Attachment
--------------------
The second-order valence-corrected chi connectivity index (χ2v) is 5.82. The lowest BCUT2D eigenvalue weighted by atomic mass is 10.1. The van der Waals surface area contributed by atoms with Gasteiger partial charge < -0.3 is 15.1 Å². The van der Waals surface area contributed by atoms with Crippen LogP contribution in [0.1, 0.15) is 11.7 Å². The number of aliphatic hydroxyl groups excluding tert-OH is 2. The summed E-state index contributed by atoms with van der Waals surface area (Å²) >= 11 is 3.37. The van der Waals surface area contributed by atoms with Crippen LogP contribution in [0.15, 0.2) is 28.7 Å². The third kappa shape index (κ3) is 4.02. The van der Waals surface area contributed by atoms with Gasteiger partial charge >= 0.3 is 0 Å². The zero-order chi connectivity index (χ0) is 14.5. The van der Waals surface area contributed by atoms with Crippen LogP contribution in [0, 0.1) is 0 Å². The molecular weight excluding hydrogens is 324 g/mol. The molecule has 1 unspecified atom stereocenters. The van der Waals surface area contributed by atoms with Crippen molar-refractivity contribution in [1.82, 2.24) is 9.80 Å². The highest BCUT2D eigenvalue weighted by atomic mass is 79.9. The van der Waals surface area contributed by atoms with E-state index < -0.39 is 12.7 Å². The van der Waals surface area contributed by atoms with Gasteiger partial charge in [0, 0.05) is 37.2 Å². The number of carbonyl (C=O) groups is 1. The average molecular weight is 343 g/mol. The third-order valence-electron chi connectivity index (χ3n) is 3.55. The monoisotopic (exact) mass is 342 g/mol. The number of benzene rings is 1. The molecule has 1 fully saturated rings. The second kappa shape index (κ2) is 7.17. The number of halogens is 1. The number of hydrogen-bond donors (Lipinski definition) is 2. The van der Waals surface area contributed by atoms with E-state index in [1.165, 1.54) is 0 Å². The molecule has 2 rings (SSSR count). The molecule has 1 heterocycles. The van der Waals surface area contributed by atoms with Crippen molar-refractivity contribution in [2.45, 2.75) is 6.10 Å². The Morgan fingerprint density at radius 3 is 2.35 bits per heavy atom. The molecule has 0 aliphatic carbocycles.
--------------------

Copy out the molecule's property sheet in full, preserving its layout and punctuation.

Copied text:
The second-order valence-corrected chi connectivity index (χ2v) is 5.82. The lowest BCUT2D eigenvalue weighted by atomic mass is 10.1. The van der Waals surface area contributed by atoms with Gasteiger partial charge < -0.3 is 15.1 Å². The van der Waals surface area contributed by atoms with Crippen LogP contribution in [0.1, 0.15) is 11.7 Å². The number of aliphatic hydroxyl groups excluding tert-OH is 2. The summed E-state index contributed by atoms with van der Waals surface area (Å²) >= 11 is 3.37. The van der Waals surface area contributed by atoms with Crippen LogP contribution in [0.15, 0.2) is 28.7 Å². The third kappa shape index (κ3) is 4.02. The van der Waals surface area contributed by atoms with Gasteiger partial charge >= 0.3 is 0 Å². The zero-order chi connectivity index (χ0) is 14.5. The van der Waals surface area contributed by atoms with Crippen LogP contribution in [0, 0.1) is 0 Å². The molecular weight excluding hydrogens is 324 g/mol. The molecule has 1 unspecified atom stereocenters. The van der Waals surface area contributed by atoms with Crippen molar-refractivity contribution in [1.82, 2.24) is 9.80 Å². The highest BCUT2D eigenvalue weighted by atomic mass is 79.9. The van der Waals surface area contributed by atoms with E-state index < -0.39 is 12.7 Å². The van der Waals surface area contributed by atoms with Gasteiger partial charge in [0, 0.05) is 37.2 Å². The number of carbonyl (C=O) groups is 1. The average molecular weight is 343 g/mol. The third-order valence-electron chi connectivity index (χ3n) is 3.55. The monoisotopic (exact) mass is 342 g/mol. The number of benzene rings is 1. The molecule has 1 fully saturated rings. The second kappa shape index (κ2) is 7.17. The number of halogens is 1. The number of hydrogen-bond donors (Lipinski definition) is 2. The van der Waals surface area contributed by atoms with E-state index in [1.165, 1.54) is 0 Å². The molecule has 2 rings (SSSR count). The molecule has 1 heterocycles. The van der Waals surface area contributed by atoms with Crippen molar-refractivity contribution in [2.45, 2.75) is 6.10 Å². The Morgan fingerprint density at radius 3 is 2.35 bits per heavy atom. The molecule has 0 aliphatic carbocycles.